Neurodiagnostic Technologist Salaries: What You Should Know
Reviewed by Dr. Chandrashekhar Narechania, MD, CSA, CORST, R. EEG T.
February 21, 2023
If you love technology and the inner-workings of the human brain, a career in neurodiagnostic technology might be a great fit.
In this fascinating allied health career, neurodiagnostic technologists (also known as NDTs and EEGs) are on the cutting edge of medicine, working with the latest equipment to study activity in the brain and nervous system.
What Do Neurodiagnostic and EEG Techs Do?
Neurodiagnostic technologists record and study electrical activity in the brain and the nervous system to help doctors diagnose neurological issues. These can include – but aren’t limited to – Parkinson’s, multiple sclerosis, Alzheimer’s, epilepsy, migraines, brain tumors, and traumatic brain injuries (TBI).
What Is a Neurodiagnostic Technologist?
A neurodiagnostic technologist is someone who conducts tests that help diagnose problems within the brain or nervous system. They record electrical activity going on inside the brain and throughout the body using state-of-the-art digital medical diagnostic equipment, read the test results, and share their findings with a doctor or neurologist.
The data gathered from these tests performed by a neurodiagnostic technologist can help doctors determine a diagnosis for conditions such as sleep disorders, epilepsy, strokes, seizure disorders, degenerative brain disease, and others.
EEG and NDT Techs: What’s the Difference?
An EEG (short for electroencephalogram) is a specific tool in the field of neurodiagnostic technology. You’ve probably seen a character in a movie with small electrodes attached to their head. These specific tests are used to diagnose brain damage and disorders.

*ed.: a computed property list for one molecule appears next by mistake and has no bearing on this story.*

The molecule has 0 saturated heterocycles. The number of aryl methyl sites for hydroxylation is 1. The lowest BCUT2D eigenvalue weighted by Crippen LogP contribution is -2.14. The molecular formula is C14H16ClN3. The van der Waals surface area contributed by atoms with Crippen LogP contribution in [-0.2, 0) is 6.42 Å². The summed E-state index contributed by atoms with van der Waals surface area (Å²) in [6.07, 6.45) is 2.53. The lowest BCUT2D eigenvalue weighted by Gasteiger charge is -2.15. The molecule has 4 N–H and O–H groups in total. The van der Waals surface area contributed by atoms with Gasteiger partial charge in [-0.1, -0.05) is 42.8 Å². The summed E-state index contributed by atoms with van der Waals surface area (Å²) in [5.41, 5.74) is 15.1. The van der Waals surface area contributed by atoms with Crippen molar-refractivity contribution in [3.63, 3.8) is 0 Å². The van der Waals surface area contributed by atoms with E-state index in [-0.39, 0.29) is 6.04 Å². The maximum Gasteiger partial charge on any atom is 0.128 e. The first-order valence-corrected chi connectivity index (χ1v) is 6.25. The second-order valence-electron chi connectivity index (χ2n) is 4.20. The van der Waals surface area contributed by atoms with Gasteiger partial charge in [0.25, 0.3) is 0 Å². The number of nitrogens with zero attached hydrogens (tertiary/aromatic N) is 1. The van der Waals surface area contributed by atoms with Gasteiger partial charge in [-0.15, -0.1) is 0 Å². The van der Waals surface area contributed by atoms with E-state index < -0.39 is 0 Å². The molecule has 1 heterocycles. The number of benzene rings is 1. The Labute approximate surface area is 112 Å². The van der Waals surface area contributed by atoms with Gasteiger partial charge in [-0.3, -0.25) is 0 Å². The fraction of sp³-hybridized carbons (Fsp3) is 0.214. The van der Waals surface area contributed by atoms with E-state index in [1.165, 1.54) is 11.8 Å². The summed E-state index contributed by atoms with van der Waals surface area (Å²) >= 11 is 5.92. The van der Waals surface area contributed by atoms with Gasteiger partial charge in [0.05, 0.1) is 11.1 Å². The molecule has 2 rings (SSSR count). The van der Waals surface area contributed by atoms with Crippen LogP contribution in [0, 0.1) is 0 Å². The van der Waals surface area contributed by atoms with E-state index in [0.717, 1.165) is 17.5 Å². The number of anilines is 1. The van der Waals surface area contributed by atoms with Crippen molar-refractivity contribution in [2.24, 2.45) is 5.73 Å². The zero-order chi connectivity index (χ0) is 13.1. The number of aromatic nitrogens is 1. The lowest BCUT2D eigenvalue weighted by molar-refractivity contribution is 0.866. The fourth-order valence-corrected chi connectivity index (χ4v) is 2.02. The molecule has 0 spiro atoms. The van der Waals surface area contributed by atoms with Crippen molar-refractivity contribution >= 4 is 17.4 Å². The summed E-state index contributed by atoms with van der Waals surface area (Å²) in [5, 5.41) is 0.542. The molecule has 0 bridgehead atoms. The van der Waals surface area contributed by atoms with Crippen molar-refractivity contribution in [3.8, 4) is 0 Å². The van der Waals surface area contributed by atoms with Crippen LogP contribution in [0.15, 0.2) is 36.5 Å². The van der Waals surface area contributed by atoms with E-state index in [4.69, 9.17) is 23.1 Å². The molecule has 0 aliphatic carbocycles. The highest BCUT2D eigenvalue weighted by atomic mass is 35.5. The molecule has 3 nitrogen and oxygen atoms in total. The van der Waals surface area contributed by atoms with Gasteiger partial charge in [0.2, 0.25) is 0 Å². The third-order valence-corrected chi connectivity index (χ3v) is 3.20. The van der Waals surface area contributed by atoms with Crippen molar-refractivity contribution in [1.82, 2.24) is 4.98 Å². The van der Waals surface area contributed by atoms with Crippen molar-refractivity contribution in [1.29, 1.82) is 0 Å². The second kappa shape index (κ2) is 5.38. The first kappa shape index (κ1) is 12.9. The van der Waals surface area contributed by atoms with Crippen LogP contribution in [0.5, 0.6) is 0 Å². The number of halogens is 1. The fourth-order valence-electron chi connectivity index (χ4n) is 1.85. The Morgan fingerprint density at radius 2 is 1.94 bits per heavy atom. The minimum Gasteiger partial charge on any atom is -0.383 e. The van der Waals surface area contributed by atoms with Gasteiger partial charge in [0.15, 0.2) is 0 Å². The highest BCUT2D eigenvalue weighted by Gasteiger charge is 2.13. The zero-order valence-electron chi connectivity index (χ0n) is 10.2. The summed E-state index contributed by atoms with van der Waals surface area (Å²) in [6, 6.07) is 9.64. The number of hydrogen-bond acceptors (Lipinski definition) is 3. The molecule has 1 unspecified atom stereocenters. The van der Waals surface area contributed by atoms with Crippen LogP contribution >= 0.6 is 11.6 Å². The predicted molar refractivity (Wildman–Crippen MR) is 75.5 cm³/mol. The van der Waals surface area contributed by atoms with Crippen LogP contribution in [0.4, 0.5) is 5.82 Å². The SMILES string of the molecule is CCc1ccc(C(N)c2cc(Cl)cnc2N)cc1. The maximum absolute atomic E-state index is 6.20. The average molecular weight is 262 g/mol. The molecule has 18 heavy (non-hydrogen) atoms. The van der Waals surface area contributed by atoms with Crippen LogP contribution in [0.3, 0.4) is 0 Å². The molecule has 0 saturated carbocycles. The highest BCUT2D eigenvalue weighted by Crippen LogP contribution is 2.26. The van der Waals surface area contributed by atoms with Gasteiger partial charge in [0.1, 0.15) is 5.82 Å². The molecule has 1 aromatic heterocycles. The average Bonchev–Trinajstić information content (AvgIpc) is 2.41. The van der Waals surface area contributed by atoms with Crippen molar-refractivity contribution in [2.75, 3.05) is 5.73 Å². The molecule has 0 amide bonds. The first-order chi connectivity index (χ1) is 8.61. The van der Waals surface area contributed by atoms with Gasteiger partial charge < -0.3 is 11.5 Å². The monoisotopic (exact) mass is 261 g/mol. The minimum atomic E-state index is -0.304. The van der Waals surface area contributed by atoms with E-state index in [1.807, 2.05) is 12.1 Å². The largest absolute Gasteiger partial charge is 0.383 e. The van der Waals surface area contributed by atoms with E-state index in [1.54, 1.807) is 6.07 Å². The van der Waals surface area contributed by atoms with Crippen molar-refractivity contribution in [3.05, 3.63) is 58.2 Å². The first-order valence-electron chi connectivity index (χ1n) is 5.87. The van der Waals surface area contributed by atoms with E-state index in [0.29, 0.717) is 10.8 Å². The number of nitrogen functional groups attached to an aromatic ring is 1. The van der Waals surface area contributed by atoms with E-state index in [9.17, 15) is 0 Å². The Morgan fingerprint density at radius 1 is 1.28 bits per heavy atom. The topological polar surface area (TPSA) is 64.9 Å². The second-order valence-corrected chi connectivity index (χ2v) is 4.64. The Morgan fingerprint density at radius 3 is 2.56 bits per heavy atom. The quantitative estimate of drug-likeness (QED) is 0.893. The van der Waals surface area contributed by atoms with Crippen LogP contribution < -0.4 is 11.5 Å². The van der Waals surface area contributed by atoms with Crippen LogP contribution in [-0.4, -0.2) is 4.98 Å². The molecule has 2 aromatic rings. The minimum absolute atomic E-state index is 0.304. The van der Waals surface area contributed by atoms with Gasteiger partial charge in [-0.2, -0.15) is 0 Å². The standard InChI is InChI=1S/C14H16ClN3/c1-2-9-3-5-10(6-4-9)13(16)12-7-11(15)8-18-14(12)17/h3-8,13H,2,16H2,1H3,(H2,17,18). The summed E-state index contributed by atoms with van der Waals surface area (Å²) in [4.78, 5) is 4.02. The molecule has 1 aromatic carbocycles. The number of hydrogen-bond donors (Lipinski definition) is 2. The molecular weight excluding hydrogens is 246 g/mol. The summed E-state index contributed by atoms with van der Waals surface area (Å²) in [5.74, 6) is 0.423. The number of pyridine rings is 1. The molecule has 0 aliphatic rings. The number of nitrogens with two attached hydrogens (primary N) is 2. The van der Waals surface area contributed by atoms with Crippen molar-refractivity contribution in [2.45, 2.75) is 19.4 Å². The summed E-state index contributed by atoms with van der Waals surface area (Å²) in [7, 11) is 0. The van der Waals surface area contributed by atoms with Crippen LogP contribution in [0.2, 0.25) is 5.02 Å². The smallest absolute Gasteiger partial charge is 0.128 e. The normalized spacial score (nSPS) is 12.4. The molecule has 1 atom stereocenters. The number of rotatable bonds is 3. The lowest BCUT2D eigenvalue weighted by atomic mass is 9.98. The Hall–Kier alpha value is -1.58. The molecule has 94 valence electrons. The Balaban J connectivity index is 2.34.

Many training programs in neurodiagnostic technology prepare students to work in a range of areas, including EEGs, sleep testing, and intraoperative neuromonitoring.
How to Become a Neurodiagnostic Technologist
NDTs and EEGs must complete neurodiagnostic training programs, which typically take under 2 years to complete.
Accredited training programs include classroom instruction and hands-on training in the form of an internship.
You’ll study anatomy, physiology, neurodiagnostic recording techniques, clinical diagnostics, patient safety, and instrumentation. EEG classes and other areas of specialization are part of a good neurodiagnostic technology program. You may also study other forms of testing like evoked potential (EP), long term monitoring (LTM), polysomnography (PSG), or nerve conduction studies (NCS).
After completing a recognized or accredited training program, graduates are eligible to take certification exams offered through ABRET.
What Is the Average Neurodiagnostic Technologist Salary?
The average neurodiagnostic technologist salary in the United States is between $56,000 and $63,000 a year. Those on the lower end make roughly $31,000 a year, while those on the higher end can make around $100,000.
Location makes a difference in possible salary amounts. States that offer the highest neurodiagnostic technologist salaries include:
- California: NDTs can make about $64,750 a year or $31.13 an hour. The highest-paying city is Carmichael, CA, where an NDT can make $68,558 a year.
- Oregon: The average salary in this state is $64,105, with Springfield, OR, offering $64,972 a year.
- Nevada: This state offers $63,851 a year on average.
- Alaska: NDTs can expect to earn about $62,931 a year here.
- Washington: In this state, an NDT salary is about $62,541.
Other high-paying cities include Newark, NJ, where the average neurodiagnostic technologist salary is $61,079, and Phoenix, AZ, where $59,880 is the expected yearly salary. Some of the highest-paying companies include UofL Hospital in Louisville, KY, which pays $90,455 a year, and Hca Hospital Services of San Diego, which pays $86,254 per year.
Earnings can rise quickly as an NDT builds their skills. While they may start out on the lower end, NDTs can experience a quick pay climb to over $50,000 with five years of experience. Higher salaries are also possible with certification for additional neurodiagnostic tests.